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Brain abnormality can predict chronic pain

Teresa Tanoos's picture
Researchers identify brain abnormality that predicts chronic pain

If you have a certain abnormality in your brain structure, you are more likely to develop chronic pain following an injury to your lower back, according to a study published in the journal Pain.


Researchers from the Northwestern University Feinberg School of Medicine say they were able to identify a "specific irregularity" or "marker" in the axons of the brain, and that their findings may initiate changes in how physicians treat patients who are suffering from pain.

What the researchers found are pathways that connect brain cells, allowing them to communicate. Some of the axons surround the nucleus accumbens and medial prefrontal cortex – two areas of the brain that are responsible for processing emotion and pain.

It was this "marker" that researchers say allowed them to predict a patient’s persistent back pain with up to 85% accuracy.

In previous studies, the researchers showed that the emotional processing that goes on in these two areas helps identify which patients will suffer persistent back pain.

However, they also say that this latest study uncovered a "pre-existing culprit" for these emotional responses to injury, and that brain irregularities can trigger vulnerability to pain.

The study involved 46 patients with a lower back injury that occurred within the last month, but had not suffered any back pain in the year before the injury.

Each of the patients underwent an MRI scan, and only those reporting a minimum of 5 out of 10 on a pain scale were allowed to continue in the study, which followed them for a year.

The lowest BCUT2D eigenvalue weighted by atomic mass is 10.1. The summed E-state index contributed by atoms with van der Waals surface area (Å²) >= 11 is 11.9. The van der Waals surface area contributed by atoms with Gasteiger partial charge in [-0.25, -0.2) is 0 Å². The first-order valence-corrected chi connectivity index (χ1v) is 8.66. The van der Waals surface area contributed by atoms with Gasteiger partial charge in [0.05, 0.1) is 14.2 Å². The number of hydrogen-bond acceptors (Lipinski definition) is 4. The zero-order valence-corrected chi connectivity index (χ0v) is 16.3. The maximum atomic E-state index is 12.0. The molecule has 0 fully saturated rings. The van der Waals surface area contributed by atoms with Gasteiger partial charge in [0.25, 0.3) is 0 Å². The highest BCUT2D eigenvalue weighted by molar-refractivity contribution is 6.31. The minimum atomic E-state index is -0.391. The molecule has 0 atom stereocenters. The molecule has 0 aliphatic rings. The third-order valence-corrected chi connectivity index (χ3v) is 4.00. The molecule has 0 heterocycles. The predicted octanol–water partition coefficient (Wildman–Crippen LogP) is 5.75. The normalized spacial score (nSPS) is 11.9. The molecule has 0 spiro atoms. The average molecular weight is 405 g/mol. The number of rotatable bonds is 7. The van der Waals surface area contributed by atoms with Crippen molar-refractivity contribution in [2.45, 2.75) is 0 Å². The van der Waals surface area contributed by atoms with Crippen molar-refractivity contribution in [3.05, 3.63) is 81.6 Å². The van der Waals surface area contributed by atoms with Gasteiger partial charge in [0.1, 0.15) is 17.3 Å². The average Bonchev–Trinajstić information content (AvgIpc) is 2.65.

These remaining patients then underwent additional MRI scans, one at the baseline of the study, and another at the end.

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After the 1-year follow-up period, approximately one-half of the patients reported having less back pain, whether they took anything to treat the pain or not.

But the patients suffering persistent back pain showed the same structural abnormality "markers" in their white matter, both at the time of the injury and one year later.

"The abnormality makes them vulnerable and predisposes them to enhanced emotional learning that then amplifies the pain and makes it more emotionally significant,” explained A. Vania Apkarian, professor of psychology at Northwestern University Feinburg School of Medicine and senior author of the study.

“We've found the pain is triggered by these irregularities in the brain. We've shown abnormalities in brain structure connections may be enough to push someone to develop chronic pain once they have an injury," Prof. Apkarian added.

Nearly 100 million Americans suffer from chronic pain, which is one of the most expensive health conditions to treat, costing up to $635 billion a year, according to the researchers.

Additional research could help to reduce the burden of chronic pain in the U.S.

"Pain is becoming an enormous burden on the public. The US government recently outlined steps to reduce the future burden of pain through broad-ranging efforts, including enhanced research," says Linda Porter, pain and policy advisor at the National Institute of Neurological Disorders and Stroke (NINDS) and leader of the National Institutes of Health (NIH) Pain Consortium, which funded the study.

"This study is a good example of the kind of innovative research we hope will reduce chronic pain, which affects a huge portion of the population."

SOURCE: Brain white matter structural properties predict transition to chronic pain, doi:10.1016/j.pain.2013.06.044, published in the journal Pain, 17 September 2013.

Image by Patricia Deal. Used under CC License